Sarah's speech to Parliament on biometric passports
Sarah Ludford, author . − Madam President, I would like to thank Carlos Coelho for initiating this important debate.
It is obviously very important to make travel documents more secure and we have been working on that for a decade both in the EU and of course in the US and other countries. However, as technology advances, so does the ease with which criminals can exploit weaknesses in our system. Most of my work on biometric identifiers has been done in the area of visas, but I have always expressed the concern that it would be a false illusion to put too much trust in biometrics as if somehow once they are captured and used we can have 100% faith. As has been said by others, they are only as good as not only the technology but the competence of the officials running the system and indeed the cooperation of individual applicants.
I think it is a fair question to ask where we are at. In negotiating the Visa Code in 2009, in which I was involved, Parliament successfully required that we should not fingerprint children under 12 due to the unreliability of such fingerprints. Obviously assessments will be done in the future on that.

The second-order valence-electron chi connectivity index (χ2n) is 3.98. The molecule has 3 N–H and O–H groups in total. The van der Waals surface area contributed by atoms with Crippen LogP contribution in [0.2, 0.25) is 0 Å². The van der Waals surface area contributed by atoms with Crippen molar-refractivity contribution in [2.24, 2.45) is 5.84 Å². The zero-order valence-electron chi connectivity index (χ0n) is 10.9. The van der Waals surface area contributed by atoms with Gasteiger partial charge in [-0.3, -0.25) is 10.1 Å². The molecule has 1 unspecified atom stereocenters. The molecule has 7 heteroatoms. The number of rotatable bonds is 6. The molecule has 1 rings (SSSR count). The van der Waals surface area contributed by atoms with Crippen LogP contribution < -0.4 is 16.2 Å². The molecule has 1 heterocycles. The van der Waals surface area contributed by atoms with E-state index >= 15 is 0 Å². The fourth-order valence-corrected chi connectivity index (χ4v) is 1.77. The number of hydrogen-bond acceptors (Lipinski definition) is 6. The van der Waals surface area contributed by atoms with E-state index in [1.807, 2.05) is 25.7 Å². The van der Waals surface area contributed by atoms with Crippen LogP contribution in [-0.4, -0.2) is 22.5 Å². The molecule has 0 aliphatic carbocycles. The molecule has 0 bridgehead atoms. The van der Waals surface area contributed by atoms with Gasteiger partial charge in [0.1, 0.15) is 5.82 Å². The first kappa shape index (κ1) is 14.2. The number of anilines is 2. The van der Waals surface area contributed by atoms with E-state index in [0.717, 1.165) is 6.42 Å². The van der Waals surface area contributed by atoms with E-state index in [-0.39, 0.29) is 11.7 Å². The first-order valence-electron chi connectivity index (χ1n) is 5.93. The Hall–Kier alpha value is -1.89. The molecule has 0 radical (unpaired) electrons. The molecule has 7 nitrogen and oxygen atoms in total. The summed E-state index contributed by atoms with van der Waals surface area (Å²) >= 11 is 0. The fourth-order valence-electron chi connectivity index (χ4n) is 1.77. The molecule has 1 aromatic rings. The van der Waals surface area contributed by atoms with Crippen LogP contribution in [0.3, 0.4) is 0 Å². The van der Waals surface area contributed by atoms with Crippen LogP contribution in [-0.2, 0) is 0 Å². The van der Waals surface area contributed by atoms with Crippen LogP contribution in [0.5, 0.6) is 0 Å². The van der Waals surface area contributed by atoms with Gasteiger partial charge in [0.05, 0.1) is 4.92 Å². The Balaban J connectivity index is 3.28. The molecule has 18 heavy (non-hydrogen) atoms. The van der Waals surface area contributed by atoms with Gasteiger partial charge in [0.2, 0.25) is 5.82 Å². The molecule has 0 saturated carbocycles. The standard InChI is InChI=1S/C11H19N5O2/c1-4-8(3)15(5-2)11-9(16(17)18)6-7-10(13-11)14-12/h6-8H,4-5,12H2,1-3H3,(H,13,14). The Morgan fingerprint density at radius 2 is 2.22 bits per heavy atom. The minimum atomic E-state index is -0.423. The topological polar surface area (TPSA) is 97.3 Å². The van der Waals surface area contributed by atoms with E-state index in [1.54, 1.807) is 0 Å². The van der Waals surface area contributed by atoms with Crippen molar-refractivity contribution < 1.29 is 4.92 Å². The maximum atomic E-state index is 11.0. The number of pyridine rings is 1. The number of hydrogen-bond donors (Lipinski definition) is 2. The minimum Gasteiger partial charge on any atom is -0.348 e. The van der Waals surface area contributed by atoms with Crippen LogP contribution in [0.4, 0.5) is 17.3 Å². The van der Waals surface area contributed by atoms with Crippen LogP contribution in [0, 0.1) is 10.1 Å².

Earlier this year Sophia in 't Veld and I asked the Commission to comment on the Dutch study that is mentioned in the question which shows that in many cases the fingerprints taken were non-verifiable and therefore useless.
The Commission responded that no major problems had been reported and drew our attention to a JRC study, due out in May, on the reliability of information stored on chips in electronic passports. The problem with this is that it has been done on the basis of voluntary information supplied by Member States, so I think that we need a study which is more comprehensive on failure rates.
According to the Visa Code the Commission should present a report in June this year including an evaluation of the collection of data and documents used for creating biometric passports. We are not just concerned about passports. We are also concerned about visas and fingerprinting practices across the range of travel and identity documents.
Unlike the Commission, the US Government Accountability Office (GAO) has in a 2010 report expressed concerns about weaknesses in the evidence-gathering ch